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Chapter 18 Nutrition and Metabolism. 6 Major Nutrients. Water Carbohydrates Fats Proteins Vitamins Minerals. Essential vs. Nonessential. Appetite Control. Regulated by hypothalamus (in brain) Hormones: Insulin – stimulates adipose to put glucose into cells and store fat

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Chapter 18 Nutrition and Metabolism


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    1. Chapter 18 Nutrition and Metabolism

    2. 6 Major Nutrients • Water • Carbohydrates • Fats • Proteins • Vitamins • Minerals Essential vs. Nonessential

    3. Appetite Control • Regulated by hypothalamus (in brain) • Hormones: • Insulin – stimulates adipose to put glucose into cells and store fat • Leptin – decreases appetite • NeuropeptideY – increases appetite, negative feedback loop based on ingested calories • Ghrelin – increases appetite (gastric bypass surgery decreases this hormone)

    4. 1916 – a good read! I think the 4 food groups were milk stew, milk toast, milk pudding, and milk soup. • http://research.archives.gov/description/5709999

    5. 1st use of food groups1940s

    6. Old food pyramid – 1990s

    7. How can this be improved??

    8. New – includes visual of serving sizes

    9. Carbohydrates • Primary energy source (4 Calories per gram) • Used to make ribose and deoxyribose + breast milk (lactose) • Monosaccharides – honey, fruit • Disaccharide – lactose, sucrose • Polysaccharides – • meats (glycogen) • Plants (cellulose)

    10. Lipids • Triglycerides – most concentrated source of energy (9 Calories per gram) • Used for phospholipids, cholesterol – hormones, myelin Adipose tissue – pg 158

    11. Liver uses fatty acids to make other kinds of lipids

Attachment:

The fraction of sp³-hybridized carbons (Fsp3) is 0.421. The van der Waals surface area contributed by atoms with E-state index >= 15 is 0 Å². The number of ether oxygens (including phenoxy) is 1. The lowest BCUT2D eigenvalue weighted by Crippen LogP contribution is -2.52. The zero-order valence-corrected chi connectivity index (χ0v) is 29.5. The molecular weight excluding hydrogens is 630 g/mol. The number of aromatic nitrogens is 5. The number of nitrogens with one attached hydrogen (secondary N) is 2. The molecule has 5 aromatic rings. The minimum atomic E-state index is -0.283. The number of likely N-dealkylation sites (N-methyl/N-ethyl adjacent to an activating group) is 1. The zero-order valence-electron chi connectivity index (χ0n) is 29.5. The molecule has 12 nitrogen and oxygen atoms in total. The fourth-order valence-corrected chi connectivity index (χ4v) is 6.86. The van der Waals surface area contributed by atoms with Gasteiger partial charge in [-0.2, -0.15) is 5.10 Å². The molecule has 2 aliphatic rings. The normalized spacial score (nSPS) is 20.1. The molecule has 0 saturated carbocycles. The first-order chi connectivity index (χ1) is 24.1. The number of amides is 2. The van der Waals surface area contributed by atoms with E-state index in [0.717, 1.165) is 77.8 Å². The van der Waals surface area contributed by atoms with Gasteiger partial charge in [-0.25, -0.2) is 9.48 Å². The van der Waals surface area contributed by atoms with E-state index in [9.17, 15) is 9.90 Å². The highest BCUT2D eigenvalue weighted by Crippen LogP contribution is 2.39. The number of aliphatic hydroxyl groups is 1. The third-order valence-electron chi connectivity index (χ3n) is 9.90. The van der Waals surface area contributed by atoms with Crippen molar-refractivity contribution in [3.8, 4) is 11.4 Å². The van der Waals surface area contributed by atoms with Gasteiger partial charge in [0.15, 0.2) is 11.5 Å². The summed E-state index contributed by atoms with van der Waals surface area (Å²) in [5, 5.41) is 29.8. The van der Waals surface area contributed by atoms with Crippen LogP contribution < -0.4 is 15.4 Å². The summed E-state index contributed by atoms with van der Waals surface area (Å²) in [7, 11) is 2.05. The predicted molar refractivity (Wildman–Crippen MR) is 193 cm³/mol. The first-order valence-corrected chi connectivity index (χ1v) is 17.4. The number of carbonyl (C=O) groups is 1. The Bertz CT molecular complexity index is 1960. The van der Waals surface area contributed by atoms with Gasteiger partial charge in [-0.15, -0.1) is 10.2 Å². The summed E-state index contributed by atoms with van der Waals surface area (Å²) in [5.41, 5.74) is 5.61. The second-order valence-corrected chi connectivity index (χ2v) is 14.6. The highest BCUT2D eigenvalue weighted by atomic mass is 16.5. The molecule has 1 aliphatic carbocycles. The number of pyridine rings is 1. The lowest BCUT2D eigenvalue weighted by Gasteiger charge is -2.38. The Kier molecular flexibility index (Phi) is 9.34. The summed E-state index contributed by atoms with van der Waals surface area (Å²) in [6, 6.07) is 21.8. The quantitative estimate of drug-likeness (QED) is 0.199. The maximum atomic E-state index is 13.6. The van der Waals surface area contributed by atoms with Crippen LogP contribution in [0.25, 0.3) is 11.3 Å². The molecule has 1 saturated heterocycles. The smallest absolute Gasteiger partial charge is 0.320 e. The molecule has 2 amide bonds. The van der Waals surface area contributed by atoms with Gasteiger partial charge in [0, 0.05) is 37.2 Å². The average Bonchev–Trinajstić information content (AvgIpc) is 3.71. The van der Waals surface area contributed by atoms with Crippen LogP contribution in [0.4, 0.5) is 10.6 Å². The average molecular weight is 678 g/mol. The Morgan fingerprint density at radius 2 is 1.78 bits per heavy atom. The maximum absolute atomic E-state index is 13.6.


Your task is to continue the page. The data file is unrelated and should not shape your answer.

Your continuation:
12. Food vs. Bad Cholesterol “Carriers” of cholesterol

    13. Cholesterol processing in liver and relation to cardiovascular disease and arterial plaques

    14. High levels of LDL and low levels of HDL increase risk of heart attacks.HDL is believed to carry LDLs away from blood vessels and back to liver for processing.

    15. Proteins • Sources: meat, dairy, nuts, legumes (4 Cal/gram) • Used for: • Antibodies, enzymes, hemoglobin • Muscle (actin and myosin) • Collagen, keratin, elastin (connective tissues) • Biologically complete vs. incomplete proteins Reticular tissue – page 159 Areolar tissue – page 157

    16. Vitamins • “Vital Amines” • Destroyed by heat • Excess can be toxic • Antibiotics can lead to deficiencies

    17. Vitamins • Fat soluble Water Soluble A C D B E K Mainly from meat Bacteria, problem for babies, needed for blood clotting Often serve as coenzymes

    18. Beri-beri, vitamin B Pellagra, vitamin B Glossitis, vitamin B Spina bifida, folic acid Scurvy, vitamin C

    19. Rickets, Vitamin D Goiter, Iodine Xeropthalmia, Vitamin A Fluorosis, fluoride

    20. Minerals • Inorganic, ionized form • Ca, P, S, K, Mg, Na, Cl, Fe, I………..